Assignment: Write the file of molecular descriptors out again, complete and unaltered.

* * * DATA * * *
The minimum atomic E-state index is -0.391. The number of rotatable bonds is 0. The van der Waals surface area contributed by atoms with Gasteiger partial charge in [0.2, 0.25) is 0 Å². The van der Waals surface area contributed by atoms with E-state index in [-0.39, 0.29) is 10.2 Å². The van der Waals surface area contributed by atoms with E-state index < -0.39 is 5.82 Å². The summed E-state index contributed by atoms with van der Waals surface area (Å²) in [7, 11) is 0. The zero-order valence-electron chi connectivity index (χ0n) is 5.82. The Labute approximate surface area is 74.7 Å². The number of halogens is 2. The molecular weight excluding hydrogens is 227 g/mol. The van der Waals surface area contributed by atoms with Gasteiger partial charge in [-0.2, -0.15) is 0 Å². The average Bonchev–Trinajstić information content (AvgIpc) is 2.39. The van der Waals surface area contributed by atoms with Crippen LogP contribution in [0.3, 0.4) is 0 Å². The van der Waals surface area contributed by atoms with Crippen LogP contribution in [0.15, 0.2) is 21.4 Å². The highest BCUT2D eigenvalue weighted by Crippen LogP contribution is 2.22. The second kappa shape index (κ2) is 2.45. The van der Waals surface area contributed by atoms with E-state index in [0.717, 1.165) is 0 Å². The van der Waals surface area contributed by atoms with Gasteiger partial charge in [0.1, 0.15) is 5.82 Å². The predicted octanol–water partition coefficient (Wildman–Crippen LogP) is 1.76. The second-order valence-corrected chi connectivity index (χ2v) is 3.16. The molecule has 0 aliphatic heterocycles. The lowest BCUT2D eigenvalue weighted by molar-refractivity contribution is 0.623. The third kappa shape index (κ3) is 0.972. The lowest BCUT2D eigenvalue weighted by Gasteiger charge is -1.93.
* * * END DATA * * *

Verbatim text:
The minimum atomic E-state index is -0.391. The number of rotatable bonds is 0. The van der Waals surface area contributed by atoms with Gasteiger partial charge in [0.2, 0.25) is 0 Å². The van der Waals surface area contributed by atoms with E-state index in [-0.39, 0.29) is 10.2 Å². The van der Waals surface area contributed by atoms with E-state index < -0.39 is 5.82 Å². The summed E-state index contributed by atoms with van der Waals surface area (Å²) in [7, 11) is 0. The zero-order valence-electron chi connectivity index (χ0n) is 5.82. The Labute approximate surface area is 74.7 Å². The number of halogens is 2. The molecular weight excluding hydrogens is 227 g/mol. The van der Waals surface area contributed by atoms with Gasteiger partial charge in [-0.2, -0.15) is 0 Å². The average Bonchev–Trinajstić information content (AvgIpc) is 2.39. The van der Waals surface area contributed by atoms with Crippen LogP contribution in [0.3, 0.4) is 0 Å². The van der Waals surface area contributed by atoms with Crippen LogP contribution in [0.15, 0.2) is 21.4 Å². The highest BCUT2D eigenvalue weighted by Crippen LogP contribution is 2.22. The second kappa shape index (κ2) is 2.45. The van der Waals surface area contributed by atoms with E-state index in [0.717, 1.165) is 0 Å². The van der Waals surface area contributed by atoms with Gasteiger partial charge in [0.1, 0.15) is 5.82 Å². The predicted octanol–water partition coefficient (Wildman–Crippen LogP) is 1.76. The second-order valence-corrected chi connectivity index (χ2v) is 3.16. The molecule has 0 aliphatic heterocycles. The lowest BCUT2D eigenvalue weighted by molar-refractivity contribution is 0.623. The third kappa shape index (κ3) is 0.972. The lowest BCUT2D eigenvalue weighted by Gasteiger charge is -1.93.